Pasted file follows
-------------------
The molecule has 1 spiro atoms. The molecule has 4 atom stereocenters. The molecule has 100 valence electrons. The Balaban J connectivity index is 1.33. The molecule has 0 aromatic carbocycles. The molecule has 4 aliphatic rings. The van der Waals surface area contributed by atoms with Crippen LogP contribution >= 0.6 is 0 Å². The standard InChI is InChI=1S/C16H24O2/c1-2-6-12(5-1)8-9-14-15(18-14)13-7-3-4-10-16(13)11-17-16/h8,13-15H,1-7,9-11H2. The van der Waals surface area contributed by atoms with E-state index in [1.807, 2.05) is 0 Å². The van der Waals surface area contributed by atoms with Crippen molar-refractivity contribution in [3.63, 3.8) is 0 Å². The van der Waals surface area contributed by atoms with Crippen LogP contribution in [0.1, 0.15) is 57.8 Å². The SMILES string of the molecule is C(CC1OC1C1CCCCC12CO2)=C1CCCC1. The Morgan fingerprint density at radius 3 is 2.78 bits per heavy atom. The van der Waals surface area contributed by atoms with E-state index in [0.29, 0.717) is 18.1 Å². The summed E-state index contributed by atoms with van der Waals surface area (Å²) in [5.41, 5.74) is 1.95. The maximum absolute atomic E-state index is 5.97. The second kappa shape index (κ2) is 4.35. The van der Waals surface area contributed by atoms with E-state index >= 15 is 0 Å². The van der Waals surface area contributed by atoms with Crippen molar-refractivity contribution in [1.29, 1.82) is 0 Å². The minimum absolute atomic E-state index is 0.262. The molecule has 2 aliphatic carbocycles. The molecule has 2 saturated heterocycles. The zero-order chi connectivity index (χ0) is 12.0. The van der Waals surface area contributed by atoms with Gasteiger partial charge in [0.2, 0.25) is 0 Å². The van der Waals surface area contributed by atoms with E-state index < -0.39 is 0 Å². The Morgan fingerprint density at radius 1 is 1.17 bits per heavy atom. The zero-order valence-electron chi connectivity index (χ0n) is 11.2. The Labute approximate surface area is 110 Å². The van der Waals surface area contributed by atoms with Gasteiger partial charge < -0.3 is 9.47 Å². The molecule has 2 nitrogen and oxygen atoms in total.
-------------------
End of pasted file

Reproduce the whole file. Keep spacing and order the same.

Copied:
The molecule has 1 spiro atoms. The molecule has 4 atom stereocenters. The molecule has 100 valence electrons. The Balaban J connectivity index is 1.33. The molecule has 0 aromatic carbocycles. The molecule has 4 aliphatic rings. The van der Waals surface area contributed by atoms with Crippen LogP contribution >= 0.6 is 0 Å². The standard InChI is InChI=1S/C16H24O2/c1-2-6-12(5-1)8-9-14-15(18-14)13-7-3-4-10-16(13)11-17-16/h8,13-15H,1-7,9-11H2. The van der Waals surface area contributed by atoms with E-state index in [1.807, 2.05) is 0 Å². The van der Waals surface area contributed by atoms with Crippen molar-refractivity contribution in [3.63, 3.8) is 0 Å². The van der Waals surface area contributed by atoms with Crippen LogP contribution in [0.1, 0.15) is 57.8 Å². The SMILES string of the molecule is C(CC1OC1C1CCCCC12CO2)=C1CCCC1. The Morgan fingerprint density at radius 3 is 2.78 bits per heavy atom. The van der Waals surface area contributed by atoms with E-state index in [0.29, 0.717) is 18.1 Å². The summed E-state index contributed by atoms with van der Waals surface area (Å²) in [5.41, 5.74) is 1.95. The maximum absolute atomic E-state index is 5.97. The second kappa shape index (κ2) is 4.35. The van der Waals surface area contributed by atoms with E-state index >= 15 is 0 Å². The van der Waals surface area contributed by atoms with Crippen molar-refractivity contribution in [1.29, 1.82) is 0 Å². The minimum absolute atomic E-state index is 0.262. The molecule has 2 aliphatic carbocycles. The molecule has 2 saturated heterocycles. The zero-order chi connectivity index (χ0) is 12.0. The van der Waals surface area contributed by atoms with Gasteiger partial charge in [0.2, 0.25) is 0 Å². The van der Waals surface area contributed by atoms with E-state index < -0.39 is 0 Å². The Morgan fingerprint density at radius 1 is 1.17 bits per heavy atom. The zero-order valence-electron chi connectivity index (χ0n) is 11.2. The Labute approximate surface area is 110 Å². The van der Waals surface area contributed by atoms with Gasteiger partial charge < -0.3 is 9.47 Å². The molecule has 2 nitrogen and oxygen atoms in total.